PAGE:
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New PM Rishi Sunak Gives First Speech, Pledges to Fix Britain’s Economy



Rishi Sunak made his first speech as Britain’s prime minister on Tuesday, acknowledging the mistakes of his predecessor Liz Truss while vowing to fix the economy, lead with integrity and fulfil the promises of the Conservative Party’s 2019 manifesto.

Sunak is Britain’s youngest prime minister for more than 200 years and its first leader of colour, replacing Truss who resigned after 44 days following a “mini budget” that sparked turmoil in financial markets.

He will now need to review all spending, including on politically sensitive areas such as health, education, defence, welfare and pensions.

As he made his first speech as prime minister, to the hundreds of journalists gathered in Downing Street, he struck a more sober tone than those of his predecessors, Truss and Johnson.

The new PM revealed that he was not daunted by the scale of the challenge as he became Britain’s third prime minister in two months, pledging to lead the country through an economic crisis and rebuild trust in politics.

Promising to act to unite the country, Sunak, 42, began to make appointments to his cabinet team of top ministers, keeping Jeremy Hunt as his finance minister in a move that should offer more calm to markets that balked at his predecessor’s plans.

The former hedge fund boss, who has only been in frontline politics for seven years, has been tasked with bringing an end to Conservative infighting and radical changes in policy that have horrified investors and alarmed international allies.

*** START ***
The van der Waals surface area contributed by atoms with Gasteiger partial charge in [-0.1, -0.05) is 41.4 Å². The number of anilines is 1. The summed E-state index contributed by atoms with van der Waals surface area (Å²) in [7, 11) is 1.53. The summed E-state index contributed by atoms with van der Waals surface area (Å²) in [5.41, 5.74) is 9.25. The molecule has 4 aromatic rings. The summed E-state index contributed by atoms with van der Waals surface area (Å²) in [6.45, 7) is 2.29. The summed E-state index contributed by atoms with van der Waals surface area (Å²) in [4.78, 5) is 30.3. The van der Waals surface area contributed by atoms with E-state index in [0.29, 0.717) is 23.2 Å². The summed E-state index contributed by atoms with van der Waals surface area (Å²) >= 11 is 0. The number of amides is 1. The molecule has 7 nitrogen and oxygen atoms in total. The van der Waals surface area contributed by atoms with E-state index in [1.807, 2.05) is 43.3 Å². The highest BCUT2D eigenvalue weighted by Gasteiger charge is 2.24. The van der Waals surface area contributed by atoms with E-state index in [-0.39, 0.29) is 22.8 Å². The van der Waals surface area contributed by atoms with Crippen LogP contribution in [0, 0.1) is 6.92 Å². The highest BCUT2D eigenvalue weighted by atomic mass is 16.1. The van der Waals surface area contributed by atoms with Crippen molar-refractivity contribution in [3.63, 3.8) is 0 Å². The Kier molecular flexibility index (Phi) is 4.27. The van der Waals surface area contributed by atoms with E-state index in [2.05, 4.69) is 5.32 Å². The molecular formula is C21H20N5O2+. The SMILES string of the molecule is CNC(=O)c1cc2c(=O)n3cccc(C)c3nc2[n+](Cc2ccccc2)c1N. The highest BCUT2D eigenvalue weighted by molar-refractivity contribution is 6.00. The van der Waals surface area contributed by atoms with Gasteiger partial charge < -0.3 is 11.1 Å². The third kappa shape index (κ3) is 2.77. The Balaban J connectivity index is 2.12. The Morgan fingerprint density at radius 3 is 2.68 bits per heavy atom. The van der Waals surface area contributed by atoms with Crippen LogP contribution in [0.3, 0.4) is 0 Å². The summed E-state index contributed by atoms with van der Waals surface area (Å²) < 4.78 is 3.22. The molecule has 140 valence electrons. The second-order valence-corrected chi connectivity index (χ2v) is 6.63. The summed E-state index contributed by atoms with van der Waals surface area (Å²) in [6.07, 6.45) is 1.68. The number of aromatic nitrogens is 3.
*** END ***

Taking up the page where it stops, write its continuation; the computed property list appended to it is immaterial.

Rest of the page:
He warned Britain that difficult decisions lay ahead as he looks to cut public spending and fix the “mistakes” that were made by Liz Truss during her short and chaotic tenure in Downing Street, just as the country slides into a recession.

“I fully appreciate how hard things are,” he said outside the prime minister’s residence at Downing Street where he shunned the normal tradition of standing beside his family and cheering political supporters.

“I understand too that I have work to do to restore trust, after all that has happened. All I can say is that I am not daunted. I know the high office I have accepted and I hope to live up to its demands.”

Within hours, he began to appoint his cabinet team. Hunt, who has been preparing a new budget alongside borrowing and growth forecasts due out on Oct. 31, keeps the post he gained under Truss, while ally and former deputy prime minister Dominic Raab was seen entering Downing Street.

Sunak, one of the richest men in parliament, is expected to slash spending to plug an estimated 40 billion pound ($45 billion) hole in the public finances created by an economic slowdown, higher borrowing costs and an energy support scheme.

With his party’s popularity in freefall, he will face growing calls for an election if he ditches too many of the promises that helped elect the Conservative Party in 2019, when then leader Boris Johnson pledged to invest heavily.

Economists and investors have welcomed Sunak’s appointment – Ryanair boss Michael O’Leary said the adults had taken charge again – but they warn he has few options to fix the country’s finances when millions are battling a cost of living crunch.

Sunak, who ran the Treasury during the COVID-19 pandemic, promised to put economic stability and confidence at the heart of the agenda. “This will mean difficult decisions to come,” he said, shortly after he accepted King Charles’s request to form a government.

Sunak also vowed to put the public’s need above politics, in recognition of the growing anger at Britain’s political class and the ideological battles that have raged ever since the historic 2016 vote to leave the European Union.



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